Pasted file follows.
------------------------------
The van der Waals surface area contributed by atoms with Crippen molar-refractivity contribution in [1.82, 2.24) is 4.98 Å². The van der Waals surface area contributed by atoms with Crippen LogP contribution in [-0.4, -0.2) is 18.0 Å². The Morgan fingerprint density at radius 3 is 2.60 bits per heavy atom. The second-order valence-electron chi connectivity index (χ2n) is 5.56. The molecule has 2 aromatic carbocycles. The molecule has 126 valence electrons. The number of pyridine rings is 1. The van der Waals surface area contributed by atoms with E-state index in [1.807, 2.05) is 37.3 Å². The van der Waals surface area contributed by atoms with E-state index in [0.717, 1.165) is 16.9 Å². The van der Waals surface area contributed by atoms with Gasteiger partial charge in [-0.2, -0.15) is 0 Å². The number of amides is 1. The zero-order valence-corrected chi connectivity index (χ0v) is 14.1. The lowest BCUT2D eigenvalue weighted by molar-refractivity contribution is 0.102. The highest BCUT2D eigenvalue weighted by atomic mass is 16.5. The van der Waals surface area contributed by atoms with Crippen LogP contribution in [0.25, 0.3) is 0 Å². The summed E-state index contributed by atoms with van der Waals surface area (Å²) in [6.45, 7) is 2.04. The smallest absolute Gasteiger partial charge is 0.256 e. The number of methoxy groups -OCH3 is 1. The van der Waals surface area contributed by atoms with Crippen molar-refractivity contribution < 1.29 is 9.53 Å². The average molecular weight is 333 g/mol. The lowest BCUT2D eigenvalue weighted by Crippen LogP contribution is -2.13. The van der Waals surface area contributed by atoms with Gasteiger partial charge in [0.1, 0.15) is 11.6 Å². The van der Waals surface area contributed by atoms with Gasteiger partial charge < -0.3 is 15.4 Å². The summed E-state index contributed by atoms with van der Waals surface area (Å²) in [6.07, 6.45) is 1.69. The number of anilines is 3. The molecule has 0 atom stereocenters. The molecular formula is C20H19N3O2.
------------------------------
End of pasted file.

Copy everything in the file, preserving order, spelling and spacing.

The van der Waals surface area contributed by atoms with Crippen molar-refractivity contribution in [1.82, 2.24) is 4.98 Å². The van der Waals surface area contributed by atoms with Crippen LogP contribution in [-0.4, -0.2) is 18.0 Å². The Morgan fingerprint density at radius 3 is 2.60 bits per heavy atom. The second-order valence-electron chi connectivity index (χ2n) is 5.56. The molecule has 2 aromatic carbocycles. The molecule has 126 valence electrons. The number of pyridine rings is 1. The van der Waals surface area contributed by atoms with E-state index in [1.807, 2.05) is 37.3 Å². The van der Waals surface area contributed by atoms with E-state index in [0.717, 1.165) is 16.9 Å². The van der Waals surface area contributed by atoms with Gasteiger partial charge in [-0.2, -0.15) is 0 Å². The number of amides is 1. The zero-order valence-corrected chi connectivity index (χ0v) is 14.1. The lowest BCUT2D eigenvalue weighted by molar-refractivity contribution is 0.102. The highest BCUT2D eigenvalue weighted by atomic mass is 16.5. The van der Waals surface area contributed by atoms with Crippen LogP contribution in [0.25, 0.3) is 0 Å². The summed E-state index contributed by atoms with van der Waals surface area (Å²) in [6.45, 7) is 2.04. The smallest absolute Gasteiger partial charge is 0.256 e. The number of methoxy groups -OCH3 is 1. The van der Waals surface area contributed by atoms with Crippen molar-refractivity contribution < 1.29 is 9.53 Å². The average molecular weight is 333 g/mol. The lowest BCUT2D eigenvalue weighted by Crippen LogP contribution is -2.13. The van der Waals surface area contributed by atoms with Gasteiger partial charge in [0.1, 0.15) is 11.6 Å². The van der Waals surface area contributed by atoms with Gasteiger partial charge < -0.3 is 15.4 Å². The summed E-state index contributed by atoms with van der Waals surface area (Å²) in [6.07, 6.45) is 1.69. The number of anilines is 3. The molecule has 0 atom stereocenters. The molecular formula is C20H19N3O2.